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Frederick H. Dyer, Compendium of the War of the Rebellion: Regimental Histories 9 1 Browse Search
Frederick H. Dyer, Compendium of the War of the Rebellion: Battles 6 0 Browse Search
Rebellion Record: a Diary of American Events: Documents and Narratives, Volume 5. (ed. Frank Moore) 4 0 Browse Search
Rebellion Record: a Diary of American Events, Diary from December 17, 1860 - April 30, 1864 (ed. Frank Moore) 2 0 Browse Search
Rebellion Record: a Diary of American Events: Documents and Narratives, Volume 3. (ed. Frank Moore) 2 0 Browse Search
Horace Greeley, The American Conflict: A History of the Great Rebellion in the United States of America, 1860-65: its Causes, Incidents, and Results: Intended to exhibit especially its moral and political phases with the drift and progress of American opinion respecting human slavery from 1776 to the close of the War for the Union. Volume II. 2 0 Browse Search
Rebellion Record: a Diary of American Events: Documents and Narratives, Volume 7. (ed. Frank Moore) 2 0 Browse Search
Col. John M. Harrell, Confederate Military History, a library of Confederate States Military History: Volume 10.2, Arkansas (ed. Clement Anselm Evans) 1 1 Browse Search
Capt. Calvin D. Cowles , 23d U. S. Infantry, Major George B. Davis , U. S. Army, Leslie J. Perry, Joseph W. Kirkley, The Official Military Atlas of the Civil War 1 1 Browse Search
The Daily Dispatch: October 31, 1861., [Electronic resource] 1 1 Browse Search
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eft and right, forming a three-sided square. The color guard was marched forward from the line, the colors then brought forward, when Gen. Dix addressed the regiment in the most patriotic and impassioned language. Col. Paine replied in the same lofty sentiments and with burning eloquence, which spontaneously drew from his regiment acclamations of eternal fidelity to the emblem of our country's glory-after which the colors took their place in line.--Baltimore American, Sept. 28. A battle was fought near Shanghai, in Benton County, Missouri, between a body of Kansas troops, under Montgomery and Jamison, and the advance guard of Ben. McCulloch's army and some of the State Guard, under Judge Cheneault. The rebels were driven back with considerable loss, and pursued forty miles, when Montgomery fell back on Greenfield. Great alarm was felt by the rebels in Springfield lest Montgomery should attack that place, and the troops there rested on their arms for several nights.--(Doc. 75.)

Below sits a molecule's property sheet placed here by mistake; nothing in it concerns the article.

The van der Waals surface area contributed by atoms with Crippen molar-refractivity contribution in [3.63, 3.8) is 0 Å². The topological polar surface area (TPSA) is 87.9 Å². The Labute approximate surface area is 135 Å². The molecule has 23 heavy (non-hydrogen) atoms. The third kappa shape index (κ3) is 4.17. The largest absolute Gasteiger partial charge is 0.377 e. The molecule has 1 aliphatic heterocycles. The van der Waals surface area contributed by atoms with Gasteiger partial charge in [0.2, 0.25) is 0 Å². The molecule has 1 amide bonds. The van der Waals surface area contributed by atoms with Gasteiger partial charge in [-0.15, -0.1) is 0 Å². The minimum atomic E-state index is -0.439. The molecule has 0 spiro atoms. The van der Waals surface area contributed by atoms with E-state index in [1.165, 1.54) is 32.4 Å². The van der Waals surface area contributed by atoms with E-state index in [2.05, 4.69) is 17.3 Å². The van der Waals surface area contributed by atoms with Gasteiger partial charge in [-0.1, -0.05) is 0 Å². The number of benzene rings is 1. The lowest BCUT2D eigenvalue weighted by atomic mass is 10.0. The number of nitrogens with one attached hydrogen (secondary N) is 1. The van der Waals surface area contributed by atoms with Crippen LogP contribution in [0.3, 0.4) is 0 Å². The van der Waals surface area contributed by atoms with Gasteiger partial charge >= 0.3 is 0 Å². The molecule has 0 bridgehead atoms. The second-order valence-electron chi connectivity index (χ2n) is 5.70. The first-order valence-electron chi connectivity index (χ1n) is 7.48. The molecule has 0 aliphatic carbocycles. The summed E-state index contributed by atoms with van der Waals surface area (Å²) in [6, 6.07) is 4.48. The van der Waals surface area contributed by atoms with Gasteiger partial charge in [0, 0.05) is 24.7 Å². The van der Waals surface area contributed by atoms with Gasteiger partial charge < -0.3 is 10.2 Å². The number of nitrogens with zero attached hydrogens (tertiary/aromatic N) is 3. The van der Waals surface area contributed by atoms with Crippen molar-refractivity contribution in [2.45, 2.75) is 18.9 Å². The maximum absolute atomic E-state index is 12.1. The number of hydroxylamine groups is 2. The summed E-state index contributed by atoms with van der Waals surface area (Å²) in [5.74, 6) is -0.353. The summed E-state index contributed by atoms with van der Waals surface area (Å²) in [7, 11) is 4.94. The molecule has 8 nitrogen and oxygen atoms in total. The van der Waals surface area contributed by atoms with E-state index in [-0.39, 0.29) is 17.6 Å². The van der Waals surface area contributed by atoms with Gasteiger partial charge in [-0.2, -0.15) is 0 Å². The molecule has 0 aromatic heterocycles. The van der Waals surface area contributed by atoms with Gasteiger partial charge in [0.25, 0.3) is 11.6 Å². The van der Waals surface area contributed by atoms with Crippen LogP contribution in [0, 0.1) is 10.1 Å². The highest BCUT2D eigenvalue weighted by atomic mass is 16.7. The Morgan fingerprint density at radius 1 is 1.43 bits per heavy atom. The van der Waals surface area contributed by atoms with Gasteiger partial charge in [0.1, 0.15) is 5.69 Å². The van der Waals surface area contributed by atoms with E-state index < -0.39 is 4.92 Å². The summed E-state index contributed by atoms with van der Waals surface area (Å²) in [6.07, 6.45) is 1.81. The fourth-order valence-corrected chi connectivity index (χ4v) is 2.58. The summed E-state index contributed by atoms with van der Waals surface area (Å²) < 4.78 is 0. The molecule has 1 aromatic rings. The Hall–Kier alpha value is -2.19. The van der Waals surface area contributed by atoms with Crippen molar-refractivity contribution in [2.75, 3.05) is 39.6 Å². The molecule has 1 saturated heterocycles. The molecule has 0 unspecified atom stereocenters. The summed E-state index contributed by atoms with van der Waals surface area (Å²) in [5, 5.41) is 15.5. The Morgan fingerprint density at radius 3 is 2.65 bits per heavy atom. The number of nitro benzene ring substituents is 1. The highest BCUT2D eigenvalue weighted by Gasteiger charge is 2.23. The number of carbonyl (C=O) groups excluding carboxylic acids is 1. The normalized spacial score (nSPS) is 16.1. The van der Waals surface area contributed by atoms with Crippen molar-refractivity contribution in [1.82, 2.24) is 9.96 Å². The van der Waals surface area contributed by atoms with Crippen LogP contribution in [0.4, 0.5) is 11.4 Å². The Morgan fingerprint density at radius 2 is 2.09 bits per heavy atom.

pursuit. At Stockton I was joined by Major King, Sixth cavalry, Missouri State militia, with three hundred and seventy-five men of the Sixth and Eighth Missouri State militia. The force had entered Humansville from the north, in pursuit of Hunter and Coffee, four hours after I had passed through it toward the west. Major King attacked and drove this force through Humansville, capturing their last cannon. Finding that Shelby had passed through Stockton in advance of me, I marched to Greenfield and Sarcoxie, via Bower's Mill, and on the night of the nineteenth camped at Keitsville, when I learned of scouts of Colonel Phelps, commanding at Cassville, that the enemy had crossed the telegraph road at Cross-Timbers that day about noon. I kept up a rapid pursuit, following the trail of our flying foe via Sugar Creek and Early's Ferry, to Huntsville; our advance party, entering Huntsville with a dash, took quite a number of soldiers of Brooks's rebel command, with their horses and a